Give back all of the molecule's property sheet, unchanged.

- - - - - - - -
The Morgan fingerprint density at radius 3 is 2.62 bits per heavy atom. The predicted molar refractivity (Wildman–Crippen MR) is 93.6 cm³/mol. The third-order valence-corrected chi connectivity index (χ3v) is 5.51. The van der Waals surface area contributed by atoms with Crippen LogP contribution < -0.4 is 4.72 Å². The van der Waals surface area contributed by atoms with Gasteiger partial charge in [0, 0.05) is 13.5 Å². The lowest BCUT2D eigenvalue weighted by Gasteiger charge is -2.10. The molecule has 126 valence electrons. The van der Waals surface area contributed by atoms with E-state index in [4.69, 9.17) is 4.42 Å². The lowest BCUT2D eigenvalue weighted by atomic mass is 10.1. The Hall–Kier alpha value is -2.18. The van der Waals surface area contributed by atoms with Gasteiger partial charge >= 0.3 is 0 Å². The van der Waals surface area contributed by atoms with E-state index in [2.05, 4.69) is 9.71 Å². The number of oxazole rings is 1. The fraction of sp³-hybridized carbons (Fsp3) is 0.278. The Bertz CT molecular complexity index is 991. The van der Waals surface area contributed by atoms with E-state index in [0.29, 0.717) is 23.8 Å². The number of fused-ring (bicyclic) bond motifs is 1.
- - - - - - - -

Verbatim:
The Morgan fingerprint density at radius 3 is 2.62 bits per heavy atom. The predicted molar refractivity (Wildman–Crippen MR) is 93.6 cm³/mol. The third-order valence-corrected chi connectivity index (χ3v) is 5.51. The van der Waals surface area contributed by atoms with Crippen LogP contribution < -0.4 is 4.72 Å². The van der Waals surface area contributed by atoms with Gasteiger partial charge in [0, 0.05) is 13.5 Å². The lowest BCUT2D eigenvalue weighted by Gasteiger charge is -2.10. The molecule has 126 valence electrons. The van der Waals surface area contributed by atoms with E-state index in [4.69, 9.17) is 4.42 Å². The lowest BCUT2D eigenvalue weighted by atomic mass is 10.1. The Hall–Kier alpha value is -2.18. The van der Waals surface area contributed by atoms with Gasteiger partial charge >= 0.3 is 0 Å². The van der Waals surface area contributed by atoms with E-state index in [2.05, 4.69) is 9.71 Å². The number of oxazole rings is 1. The fraction of sp³-hybridized carbons (Fsp3) is 0.278. The Bertz CT molecular complexity index is 991. The van der Waals surface area contributed by atoms with E-state index in [0.29, 0.717) is 23.8 Å². The number of fused-ring (bicyclic) bond motifs is 1.